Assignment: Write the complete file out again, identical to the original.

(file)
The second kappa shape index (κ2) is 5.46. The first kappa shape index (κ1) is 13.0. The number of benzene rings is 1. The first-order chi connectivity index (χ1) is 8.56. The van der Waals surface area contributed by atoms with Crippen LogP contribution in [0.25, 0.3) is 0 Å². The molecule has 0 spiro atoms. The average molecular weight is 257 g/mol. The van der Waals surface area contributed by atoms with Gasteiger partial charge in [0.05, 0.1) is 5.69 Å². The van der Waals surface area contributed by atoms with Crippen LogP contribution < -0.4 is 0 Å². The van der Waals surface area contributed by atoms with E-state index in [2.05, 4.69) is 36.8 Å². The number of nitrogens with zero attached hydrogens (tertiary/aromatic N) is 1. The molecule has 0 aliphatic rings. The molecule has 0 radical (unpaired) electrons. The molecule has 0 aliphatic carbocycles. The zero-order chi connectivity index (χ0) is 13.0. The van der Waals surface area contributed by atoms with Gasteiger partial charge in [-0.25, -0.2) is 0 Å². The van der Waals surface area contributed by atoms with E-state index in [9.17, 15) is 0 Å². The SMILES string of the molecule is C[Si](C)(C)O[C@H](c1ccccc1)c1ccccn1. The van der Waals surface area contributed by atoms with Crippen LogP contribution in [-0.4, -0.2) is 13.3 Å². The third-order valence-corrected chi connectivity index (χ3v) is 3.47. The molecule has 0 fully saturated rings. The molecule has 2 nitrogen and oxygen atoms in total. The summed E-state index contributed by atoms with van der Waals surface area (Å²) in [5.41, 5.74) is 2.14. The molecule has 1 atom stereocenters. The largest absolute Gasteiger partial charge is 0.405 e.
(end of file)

The second kappa shape index (κ2) is 5.46. The first kappa shape index (κ1) is 13.0. The number of benzene rings is 1. The first-order chi connectivity index (χ1) is 8.56. The van der Waals surface area contributed by atoms with Crippen LogP contribution in [0.25, 0.3) is 0 Å². The molecule has 0 spiro atoms. The average molecular weight is 257 g/mol. The van der Waals surface area contributed by atoms with Gasteiger partial charge in [0.05, 0.1) is 5.69 Å². The van der Waals surface area contributed by atoms with Crippen LogP contribution < -0.4 is 0 Å². The van der Waals surface area contributed by atoms with E-state index in [2.05, 4.69) is 36.8 Å². The number of nitrogens with zero attached hydrogens (tertiary/aromatic N) is 1. The molecule has 0 aliphatic rings. The molecule has 0 radical (unpaired) electrons. The molecule has 0 aliphatic carbocycles. The zero-order chi connectivity index (χ0) is 13.0. The van der Waals surface area contributed by atoms with Gasteiger partial charge in [-0.25, -0.2) is 0 Å². The van der Waals surface area contributed by atoms with E-state index in [9.17, 15) is 0 Å². The SMILES string of the molecule is C[Si](C)(C)O[C@H](c1ccccc1)c1ccccn1. The van der Waals surface area contributed by atoms with Crippen LogP contribution in [-0.4, -0.2) is 13.3 Å². The third-order valence-corrected chi connectivity index (χ3v) is 3.47. The molecule has 0 fully saturated rings. The molecule has 2 nitrogen and oxygen atoms in total. The summed E-state index contributed by atoms with van der Waals surface area (Å²) in [5.41, 5.74) is 2.14. The molecule has 1 atom stereocenters. The largest absolute Gasteiger partial charge is 0.405 e.